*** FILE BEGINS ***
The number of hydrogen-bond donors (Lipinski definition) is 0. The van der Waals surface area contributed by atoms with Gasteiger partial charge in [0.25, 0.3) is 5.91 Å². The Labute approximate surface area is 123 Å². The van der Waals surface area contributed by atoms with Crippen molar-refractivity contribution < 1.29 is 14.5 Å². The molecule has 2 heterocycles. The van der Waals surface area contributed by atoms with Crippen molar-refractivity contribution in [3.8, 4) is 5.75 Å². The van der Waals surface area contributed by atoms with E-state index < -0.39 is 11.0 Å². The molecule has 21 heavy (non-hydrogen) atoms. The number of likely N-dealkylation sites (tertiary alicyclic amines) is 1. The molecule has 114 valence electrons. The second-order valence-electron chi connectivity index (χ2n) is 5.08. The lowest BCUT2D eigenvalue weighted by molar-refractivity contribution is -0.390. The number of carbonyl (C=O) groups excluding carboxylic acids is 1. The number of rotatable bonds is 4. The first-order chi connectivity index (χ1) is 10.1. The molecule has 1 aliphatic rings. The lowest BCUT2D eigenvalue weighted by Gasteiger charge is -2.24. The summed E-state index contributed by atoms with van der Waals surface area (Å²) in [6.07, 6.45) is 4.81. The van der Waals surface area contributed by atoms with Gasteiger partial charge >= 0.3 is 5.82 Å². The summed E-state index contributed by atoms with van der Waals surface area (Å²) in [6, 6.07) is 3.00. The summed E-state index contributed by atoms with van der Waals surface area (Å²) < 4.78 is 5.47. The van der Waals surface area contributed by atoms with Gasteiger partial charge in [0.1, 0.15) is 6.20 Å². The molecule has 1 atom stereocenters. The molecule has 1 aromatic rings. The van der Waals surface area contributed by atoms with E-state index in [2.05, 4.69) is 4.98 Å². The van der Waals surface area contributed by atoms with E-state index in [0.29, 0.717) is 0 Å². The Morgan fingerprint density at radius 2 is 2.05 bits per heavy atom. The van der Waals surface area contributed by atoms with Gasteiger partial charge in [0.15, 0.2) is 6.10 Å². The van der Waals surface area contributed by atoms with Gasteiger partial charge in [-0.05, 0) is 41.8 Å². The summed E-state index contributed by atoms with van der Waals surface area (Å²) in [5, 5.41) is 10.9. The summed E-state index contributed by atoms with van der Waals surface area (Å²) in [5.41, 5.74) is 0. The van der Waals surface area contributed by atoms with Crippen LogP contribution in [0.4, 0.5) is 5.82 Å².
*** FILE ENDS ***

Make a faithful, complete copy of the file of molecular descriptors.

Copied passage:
The number of hydrogen-bond donors (Lipinski definition) is 0. The van der Waals surface area contributed by atoms with Gasteiger partial charge in [0.25, 0.3) is 5.91 Å². The Labute approximate surface area is 123 Å². The van der Waals surface area contributed by atoms with Crippen molar-refractivity contribution < 1.29 is 14.5 Å². The molecule has 2 heterocycles. The van der Waals surface area contributed by atoms with Crippen molar-refractivity contribution in [3.8, 4) is 5.75 Å². The van der Waals surface area contributed by atoms with E-state index < -0.39 is 11.0 Å². The molecule has 21 heavy (non-hydrogen) atoms. The number of likely N-dealkylation sites (tertiary alicyclic amines) is 1. The molecule has 114 valence electrons. The second-order valence-electron chi connectivity index (χ2n) is 5.08. The lowest BCUT2D eigenvalue weighted by molar-refractivity contribution is -0.390. The number of carbonyl (C=O) groups excluding carboxylic acids is 1. The number of rotatable bonds is 4. The first-order chi connectivity index (χ1) is 10.1. The molecule has 1 aliphatic rings. The lowest BCUT2D eigenvalue weighted by Gasteiger charge is -2.24. The summed E-state index contributed by atoms with van der Waals surface area (Å²) in [6.07, 6.45) is 4.81. The van der Waals surface area contributed by atoms with Gasteiger partial charge >= 0.3 is 5.82 Å². The summed E-state index contributed by atoms with van der Waals surface area (Å²) in [6, 6.07) is 3.00. The summed E-state index contributed by atoms with van der Waals surface area (Å²) < 4.78 is 5.47. The van der Waals surface area contributed by atoms with Gasteiger partial charge in [0.1, 0.15) is 6.20 Å². The molecule has 1 atom stereocenters. The molecule has 1 aromatic rings. The van der Waals surface area contributed by atoms with E-state index in [2.05, 4.69) is 4.98 Å². The van der Waals surface area contributed by atoms with E-state index in [0.29, 0.717) is 0 Å². The Morgan fingerprint density at radius 2 is 2.05 bits per heavy atom. The van der Waals surface area contributed by atoms with Gasteiger partial charge in [0.15, 0.2) is 6.10 Å². The van der Waals surface area contributed by atoms with Gasteiger partial charge in [-0.05, 0) is 41.8 Å². The summed E-state index contributed by atoms with van der Waals surface area (Å²) in [5, 5.41) is 10.9. The summed E-state index contributed by atoms with van der Waals surface area (Å²) in [5.41, 5.74) is 0. The van der Waals surface area contributed by atoms with Crippen LogP contribution in [0.4, 0.5) is 5.82 Å².